Gun-control advocates in Maine said Friday’s shootings in Connecticut painfully bring into focus the need to revisit gun laws across the nation.
But gun-rights advocates said the tragedy in Newtown should bring attention to the man who was driven to violence, not the tools he used to carry it out.
While information remained scarce about the 20-year-old who killed himself in the school after the attack, and his motivation for opening fire, advocates in Maine said the mass killing should be a moment of reckoning.
“The change has to come from people of this nation and our leadership,” said Karen D’Andrea, executive director of Maine Citizens Against Gun Violence. “We need far more elected officials to stand up and take those issues on.”
The Sportsman’s Alliance of Maine, which has opposed past attempts to pass more restrictive gun legislation, condemned the shootings, said Executive Director David Trahan.
“I understand why people are talking about guns,” he said. “But an individual committed this horrible, horrible act. We have to focus on the person.”
Unlike states that have adopted more stringent regulations on the purchase, sale and carrying of guns, Maine, with a vibrant and politically active hunting community, has few restrictions.
A special permit is required only for carrying a concealed handgun in public. The state Constitution protects the right to keep and bear arms, saying it “shall never be questioned.”
In June 2011, Gov. Paul LePage signed into law a bill that permits employees to keep handguns concealed in their cars while they’re at work.
Gun-control advocates said that, again and again, shootings plague the nation, raising the question of when Americans will do something to stop them.
D’Andrea said meaningful change should begin with a statewide and national discussion, because one law will not solve a deeply rooted social problem.
Maine’s outdoor culture makes it a unique environment for lawmakers, she said.
In other states and in Washington, D.C., the debate often splits along party lines, with Democrats favoring gun control and Republicans opposing it.
In Maine, “you’ve got Democrats … who don’t want to lose their constituencies, who are hunters, who are gun owners,” she said. “Even among progressives, there’s a big split on gun laws and how strong they should be.”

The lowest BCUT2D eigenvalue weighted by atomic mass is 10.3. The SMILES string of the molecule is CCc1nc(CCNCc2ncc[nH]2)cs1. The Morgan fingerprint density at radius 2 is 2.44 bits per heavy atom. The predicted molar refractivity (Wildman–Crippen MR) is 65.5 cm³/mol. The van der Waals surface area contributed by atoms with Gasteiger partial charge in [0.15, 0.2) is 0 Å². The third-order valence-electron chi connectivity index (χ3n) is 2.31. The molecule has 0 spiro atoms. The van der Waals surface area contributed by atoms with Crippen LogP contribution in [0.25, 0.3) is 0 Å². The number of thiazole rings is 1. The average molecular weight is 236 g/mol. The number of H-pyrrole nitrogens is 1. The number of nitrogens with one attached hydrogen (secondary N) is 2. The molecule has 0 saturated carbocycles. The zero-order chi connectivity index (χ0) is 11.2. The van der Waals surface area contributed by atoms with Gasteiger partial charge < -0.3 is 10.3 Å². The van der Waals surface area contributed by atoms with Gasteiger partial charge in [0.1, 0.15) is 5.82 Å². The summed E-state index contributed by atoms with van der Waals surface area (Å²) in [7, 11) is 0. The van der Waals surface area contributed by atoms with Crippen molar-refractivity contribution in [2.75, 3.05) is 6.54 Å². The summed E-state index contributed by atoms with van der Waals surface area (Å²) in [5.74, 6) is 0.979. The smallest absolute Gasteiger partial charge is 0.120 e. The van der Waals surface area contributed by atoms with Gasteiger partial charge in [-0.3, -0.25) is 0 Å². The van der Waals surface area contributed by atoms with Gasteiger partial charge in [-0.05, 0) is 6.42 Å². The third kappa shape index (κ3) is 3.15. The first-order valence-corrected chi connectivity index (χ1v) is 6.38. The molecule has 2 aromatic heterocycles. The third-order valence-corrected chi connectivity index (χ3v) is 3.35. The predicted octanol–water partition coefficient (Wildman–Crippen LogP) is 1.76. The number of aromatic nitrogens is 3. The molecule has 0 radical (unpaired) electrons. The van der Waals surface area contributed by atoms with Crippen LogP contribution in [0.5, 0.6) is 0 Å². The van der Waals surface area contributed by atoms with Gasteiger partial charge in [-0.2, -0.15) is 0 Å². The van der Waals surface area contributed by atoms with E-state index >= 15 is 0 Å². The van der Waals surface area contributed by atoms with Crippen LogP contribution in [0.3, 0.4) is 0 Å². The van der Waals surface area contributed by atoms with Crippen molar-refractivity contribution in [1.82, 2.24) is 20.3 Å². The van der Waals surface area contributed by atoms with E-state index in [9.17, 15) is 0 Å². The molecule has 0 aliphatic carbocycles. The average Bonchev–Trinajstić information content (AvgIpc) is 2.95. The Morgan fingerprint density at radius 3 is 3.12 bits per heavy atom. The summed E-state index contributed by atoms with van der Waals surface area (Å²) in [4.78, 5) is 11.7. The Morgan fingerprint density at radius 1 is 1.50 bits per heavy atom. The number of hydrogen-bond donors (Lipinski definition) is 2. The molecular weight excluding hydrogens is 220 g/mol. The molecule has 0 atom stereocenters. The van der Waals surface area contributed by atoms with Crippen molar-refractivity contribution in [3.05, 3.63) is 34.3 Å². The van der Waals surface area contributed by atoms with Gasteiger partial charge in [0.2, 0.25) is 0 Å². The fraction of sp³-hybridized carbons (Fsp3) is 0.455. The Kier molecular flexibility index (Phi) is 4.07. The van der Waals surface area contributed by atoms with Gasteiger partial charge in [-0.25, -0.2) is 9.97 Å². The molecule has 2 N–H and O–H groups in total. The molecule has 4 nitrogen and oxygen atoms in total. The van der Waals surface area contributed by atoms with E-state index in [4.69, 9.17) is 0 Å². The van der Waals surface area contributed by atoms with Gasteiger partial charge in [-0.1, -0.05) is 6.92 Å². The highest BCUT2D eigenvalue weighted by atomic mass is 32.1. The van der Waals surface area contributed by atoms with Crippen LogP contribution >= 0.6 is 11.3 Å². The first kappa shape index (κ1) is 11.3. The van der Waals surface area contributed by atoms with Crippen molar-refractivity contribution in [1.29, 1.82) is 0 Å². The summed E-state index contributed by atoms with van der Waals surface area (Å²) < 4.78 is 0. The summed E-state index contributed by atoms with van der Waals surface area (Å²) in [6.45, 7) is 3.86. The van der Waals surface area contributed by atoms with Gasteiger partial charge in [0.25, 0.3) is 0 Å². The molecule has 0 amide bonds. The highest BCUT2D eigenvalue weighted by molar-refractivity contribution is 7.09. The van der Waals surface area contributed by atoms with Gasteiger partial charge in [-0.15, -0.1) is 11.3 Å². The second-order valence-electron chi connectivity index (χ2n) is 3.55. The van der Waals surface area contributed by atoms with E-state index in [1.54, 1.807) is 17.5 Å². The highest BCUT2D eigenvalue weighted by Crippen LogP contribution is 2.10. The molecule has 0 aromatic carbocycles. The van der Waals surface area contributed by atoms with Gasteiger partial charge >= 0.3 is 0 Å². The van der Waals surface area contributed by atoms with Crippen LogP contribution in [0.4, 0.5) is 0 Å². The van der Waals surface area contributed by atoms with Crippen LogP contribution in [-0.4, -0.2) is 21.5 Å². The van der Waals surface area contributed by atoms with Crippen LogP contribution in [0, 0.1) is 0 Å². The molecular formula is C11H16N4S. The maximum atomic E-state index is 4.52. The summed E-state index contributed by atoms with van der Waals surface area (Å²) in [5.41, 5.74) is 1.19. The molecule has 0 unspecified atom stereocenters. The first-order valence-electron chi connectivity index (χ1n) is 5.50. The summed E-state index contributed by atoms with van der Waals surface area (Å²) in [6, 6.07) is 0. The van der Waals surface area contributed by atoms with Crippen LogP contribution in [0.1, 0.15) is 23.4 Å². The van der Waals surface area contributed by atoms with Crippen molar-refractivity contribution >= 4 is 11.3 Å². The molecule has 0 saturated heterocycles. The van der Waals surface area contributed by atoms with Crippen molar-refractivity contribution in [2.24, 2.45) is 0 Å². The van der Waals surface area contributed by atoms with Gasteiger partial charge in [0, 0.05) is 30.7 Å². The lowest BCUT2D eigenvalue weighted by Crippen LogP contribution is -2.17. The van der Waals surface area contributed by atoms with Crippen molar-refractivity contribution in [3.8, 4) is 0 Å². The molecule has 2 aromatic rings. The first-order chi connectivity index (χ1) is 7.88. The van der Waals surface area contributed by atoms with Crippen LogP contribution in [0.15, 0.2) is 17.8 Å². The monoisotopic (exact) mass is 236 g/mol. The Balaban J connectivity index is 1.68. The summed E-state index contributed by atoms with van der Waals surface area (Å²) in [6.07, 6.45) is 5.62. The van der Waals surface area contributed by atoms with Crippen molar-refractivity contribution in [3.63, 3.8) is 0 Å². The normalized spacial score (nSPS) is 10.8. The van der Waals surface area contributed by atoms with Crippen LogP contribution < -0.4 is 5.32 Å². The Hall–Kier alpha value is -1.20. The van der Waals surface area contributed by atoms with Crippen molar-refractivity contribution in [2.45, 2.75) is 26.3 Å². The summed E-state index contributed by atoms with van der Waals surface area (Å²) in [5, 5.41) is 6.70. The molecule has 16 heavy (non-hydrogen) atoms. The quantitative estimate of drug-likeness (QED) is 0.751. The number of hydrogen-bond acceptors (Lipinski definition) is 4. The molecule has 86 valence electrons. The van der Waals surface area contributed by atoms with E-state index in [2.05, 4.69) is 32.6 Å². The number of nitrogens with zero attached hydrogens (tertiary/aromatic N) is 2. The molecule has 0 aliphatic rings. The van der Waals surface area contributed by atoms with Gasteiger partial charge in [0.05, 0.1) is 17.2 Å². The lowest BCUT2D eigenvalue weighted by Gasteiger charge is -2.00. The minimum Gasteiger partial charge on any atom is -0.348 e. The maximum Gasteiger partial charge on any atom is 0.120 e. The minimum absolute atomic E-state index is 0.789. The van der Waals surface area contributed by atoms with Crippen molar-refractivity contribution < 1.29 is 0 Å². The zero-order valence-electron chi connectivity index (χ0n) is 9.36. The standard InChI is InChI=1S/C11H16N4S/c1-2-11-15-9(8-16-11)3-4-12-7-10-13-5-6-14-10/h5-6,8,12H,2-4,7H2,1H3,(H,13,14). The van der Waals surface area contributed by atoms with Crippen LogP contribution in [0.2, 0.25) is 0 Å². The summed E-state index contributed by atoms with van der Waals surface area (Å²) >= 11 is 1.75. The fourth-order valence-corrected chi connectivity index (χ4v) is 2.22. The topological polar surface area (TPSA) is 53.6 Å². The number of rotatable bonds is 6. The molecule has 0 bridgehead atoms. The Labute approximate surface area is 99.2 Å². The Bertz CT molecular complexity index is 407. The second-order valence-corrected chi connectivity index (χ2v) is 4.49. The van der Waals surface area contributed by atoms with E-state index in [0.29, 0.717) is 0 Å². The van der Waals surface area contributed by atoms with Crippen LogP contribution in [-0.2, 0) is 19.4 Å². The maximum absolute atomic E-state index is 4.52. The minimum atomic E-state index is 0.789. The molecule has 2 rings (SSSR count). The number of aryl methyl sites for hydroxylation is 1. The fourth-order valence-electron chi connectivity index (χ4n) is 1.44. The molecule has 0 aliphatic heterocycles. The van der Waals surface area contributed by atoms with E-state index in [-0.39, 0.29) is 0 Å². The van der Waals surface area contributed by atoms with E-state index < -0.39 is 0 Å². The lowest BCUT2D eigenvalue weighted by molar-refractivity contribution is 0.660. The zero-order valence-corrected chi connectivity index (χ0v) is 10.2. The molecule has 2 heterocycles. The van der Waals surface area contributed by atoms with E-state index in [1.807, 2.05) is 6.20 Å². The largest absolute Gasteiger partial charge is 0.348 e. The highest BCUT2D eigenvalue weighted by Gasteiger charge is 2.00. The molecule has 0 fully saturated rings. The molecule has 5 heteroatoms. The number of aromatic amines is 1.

Trahan said it is unfair to connect firearms with the intent of their users.
He noted that federal law mandates a background check for anyone who buys a gun from a licensed vendor. And automatic weapons are barred by federal regulations, a measure that Trahan said he supports
Semiautomatic weapons, including military-style assault rifles like the Bushmaster .223, used in Friday’s shootings, are legal. Semiautomatic weapons also were used in attacks this week at a shopping mall in Oregon and in July at a movie theater in Colorado.
Purchases of guns through private sales do not require background checks.
Trahan said he supports educating private sellers on the availability of background checks through the state, but he did not address making them required.
The federal ban on assault weapons expired in 2004, opening up the market for such weapons, which resemble in size, shape and power the rifles that were available previously only to law enforcement and the military.
“Semiautomatic firearms are designed legitimately for hunting purposes, for target shooting,” Trahan said, and their internal workings are similar to those in less controversial guns.
“It can hold one bullet or 20,” he said of weapons with extended magazines. “It’s the individual who uses it” who is responsible.
“People who want to commit these crimes, they’re going to get access (to guns) no matter what,” Trahan said.
But anti-violence advocates say Trahan’s approach can be dangerous.
Ethan Strimling, who represented Portland in the state Senate from 2002 to 2008 and led an effort in 2005 to extend the ban on assault weapons in Maine, said easy access to deadly weapons is a common denominator in mass tragedies.
His effort was defeated, with opposition from the Sportsman’s Alliance of Maine and the National Rifle Association.
Gun-rights groups lobbied legislators and packed a hearing with opponents of the bill, Strimling said.
In Maine, “there is a long gun history so I think they already have a tilt in this state,” said Strimling. “But I think Maine people are willing to enact sensible gun policy.”
Strimling said an issue like gun violence don’t resonate until it affects people personally.
Cathie Whittenburg, a spokeswoman for States United Against Gun Violence, lamented the reluctance among politicians in Augusta to seriously consider new legislation, and blamed the lobbying power of the NRA.
The association’s leadership represents an extreme view of gun rights and does not reflect the views of the NRA’s nearly 4 million members, Whittenburg said.
She pointed to a poll of 945 gun owners sponsored this year by the group Mayors Against Illegal Guns, which found that most who responded supported tougher background checks for all firearm purchasers, checks on employees of gun stores, and stricter limits on concealed-carry permits.
The NRA did not respond to a request for comment.
Staff Writer Matt Byrne can be contacted at 791-6303 or at: